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Posted: 4/16/2008 4:09:01 AM EST
[Last Edit: 4/16/2008 4:21:56 AM EST by 12_gauge]
Well, the other day I noticed a speckle of rust in the "pre-chamber" (area where the locking lugs rotate) in my Sabre upper. Upon inspecting the other rifles in the closet, I found that the bushmaster also exibited a splotch or two. Mind you these are minor, unimportant, and not on a load-bearing surface, but still, I am a fanatic about details, so I applied some blue/rust remover and a bit of polishing compound and the spots are now gone.

Upon mentioning this to my Dad (it's amazing how much your Dad learns from the time you were 18 to the time you are in your 20's. Blew me away what he learned in a half a decade!!!) He mentioned trying some cold-bluing...what if I blued this area with Superblue (just over the counter treatment.)?

Would it prevent/slow any form of corrosion? Well, I am going to get 2 nails, blue one, and not the other, and see if it matters, or is just for looks.

I think that CLP alone will prevent this problem in the future (The sabre was shipped DRY, and the bushmaster was pre-owned and it came to me with a few other issues, so I am betting CLP/lube/PM wasn't on it's former owners "to do" list).

However, one can never stack the odds too much in their favor, and let's face it, I am all about personalizing/modifying/bettering. If a little cold-blue will better it, I am all for it.

My only question/reservation is this: If I get any of the cold-blue solution on the anodized aluminum or the chrome chamber-lining, it won't have any adverse reaction, will it?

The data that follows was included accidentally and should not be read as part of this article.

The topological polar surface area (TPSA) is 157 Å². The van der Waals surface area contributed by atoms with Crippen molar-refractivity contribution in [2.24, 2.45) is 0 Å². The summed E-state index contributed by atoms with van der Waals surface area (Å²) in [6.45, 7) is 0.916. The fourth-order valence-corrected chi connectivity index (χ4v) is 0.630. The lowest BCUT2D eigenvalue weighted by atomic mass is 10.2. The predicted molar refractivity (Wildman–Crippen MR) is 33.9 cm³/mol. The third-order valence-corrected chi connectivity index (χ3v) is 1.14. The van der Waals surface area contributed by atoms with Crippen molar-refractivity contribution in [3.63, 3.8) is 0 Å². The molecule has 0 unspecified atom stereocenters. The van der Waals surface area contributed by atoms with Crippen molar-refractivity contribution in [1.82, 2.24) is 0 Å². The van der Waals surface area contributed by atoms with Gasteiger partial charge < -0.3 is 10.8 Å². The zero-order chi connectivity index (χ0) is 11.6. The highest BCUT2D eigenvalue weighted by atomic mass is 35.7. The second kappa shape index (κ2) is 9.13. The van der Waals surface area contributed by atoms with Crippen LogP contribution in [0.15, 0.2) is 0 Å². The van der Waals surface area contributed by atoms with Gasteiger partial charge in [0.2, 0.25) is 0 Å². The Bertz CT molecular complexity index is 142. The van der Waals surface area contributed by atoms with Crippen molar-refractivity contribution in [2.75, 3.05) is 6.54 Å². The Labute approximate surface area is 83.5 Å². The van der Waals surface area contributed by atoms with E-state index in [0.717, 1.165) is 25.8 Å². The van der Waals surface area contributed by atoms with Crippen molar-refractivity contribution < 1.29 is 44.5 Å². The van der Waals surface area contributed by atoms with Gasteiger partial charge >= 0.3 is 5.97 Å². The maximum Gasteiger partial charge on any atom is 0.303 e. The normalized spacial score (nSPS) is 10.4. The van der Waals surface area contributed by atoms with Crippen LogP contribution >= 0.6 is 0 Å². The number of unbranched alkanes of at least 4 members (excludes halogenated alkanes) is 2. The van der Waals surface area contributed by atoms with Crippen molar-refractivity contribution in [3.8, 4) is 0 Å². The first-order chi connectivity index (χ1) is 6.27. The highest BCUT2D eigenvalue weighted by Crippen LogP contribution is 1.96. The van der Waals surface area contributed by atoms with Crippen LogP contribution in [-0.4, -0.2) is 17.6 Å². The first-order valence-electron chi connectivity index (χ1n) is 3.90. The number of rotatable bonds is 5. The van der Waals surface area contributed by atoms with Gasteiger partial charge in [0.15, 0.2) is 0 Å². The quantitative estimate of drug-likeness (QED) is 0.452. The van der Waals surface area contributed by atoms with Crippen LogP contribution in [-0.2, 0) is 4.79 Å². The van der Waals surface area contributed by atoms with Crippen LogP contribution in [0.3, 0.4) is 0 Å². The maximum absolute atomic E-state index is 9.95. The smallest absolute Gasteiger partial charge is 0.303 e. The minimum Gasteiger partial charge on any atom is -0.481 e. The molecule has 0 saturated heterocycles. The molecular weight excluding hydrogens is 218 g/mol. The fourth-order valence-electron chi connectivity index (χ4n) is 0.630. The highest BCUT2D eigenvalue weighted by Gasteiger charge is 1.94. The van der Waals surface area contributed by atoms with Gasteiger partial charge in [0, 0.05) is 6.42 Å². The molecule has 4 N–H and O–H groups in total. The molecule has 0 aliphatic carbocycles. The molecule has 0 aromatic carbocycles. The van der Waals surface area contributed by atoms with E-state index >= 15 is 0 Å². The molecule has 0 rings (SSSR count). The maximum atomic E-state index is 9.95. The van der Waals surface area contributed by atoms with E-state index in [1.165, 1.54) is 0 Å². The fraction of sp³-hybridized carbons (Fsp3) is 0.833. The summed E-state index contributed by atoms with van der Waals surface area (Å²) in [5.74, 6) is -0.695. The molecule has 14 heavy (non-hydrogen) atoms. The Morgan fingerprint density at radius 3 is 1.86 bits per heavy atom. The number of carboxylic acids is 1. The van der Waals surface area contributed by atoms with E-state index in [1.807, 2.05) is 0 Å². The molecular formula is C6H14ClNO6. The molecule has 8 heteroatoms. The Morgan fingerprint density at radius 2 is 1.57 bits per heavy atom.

Anyways, before doing this, I will test it on 2 nails and see if it even matters. I know the difference will be minimal, if any, but if there IS a difference, I think it would be a fun project. Maybe something to go along with painting the "safe" "fire" with red and white.

Link Posted: 4/16/2008 12:54:32 PM EST
Cold blue will not prevent corrosion. Now that you have the area free from rust, keep it lubed up with CLP or LP to prevent it from happening again.

Pull your weapons periodically and inspect them. The Army recommends periodic 3-month inspections for weapons placed in storage. Start out with a 3-month interval and see if that’s enough.

Field strip the rifle, do a basic visual inspection, and wipe things down with a light coat of CLP before reassembly and storage.

Link Posted: 4/16/2008 2:28:04 PM EST

Originally Posted By QUIB:
Cold blue will not prevent corrosion. Now that you have the area free from rust, keep it lubed up with CLP or LP to prevent it from happening again.

Pull your weapons periodically and inspect them. The Army recommends periodic 3-month inspections for weapons placed in storage. Start out with a 3-month interval and see if that’s enough.

Field strip the rifle, do a basic visual inspection, and wipe things down with a light coat of CLP before reassembly and storage.

img.photobucket.com/albums/v489/Metroliner/humidity.jpg


Thanks QUIB! Now that that area has had rust on it before, is it more prone to rusting than if it had not in the first place, or do I need not keep an eye on it any more than I would a part that had not rusted?

Before reading this I blued the chamber of the DPMS/Oly mutt we have. The blue only took to the "shiny" or scratched areas. I will skip repeating it as it is a waste of time imho and according to you. I still plan on rust-testing a couple of nails with it though, just for the sheer curiosity of the matter.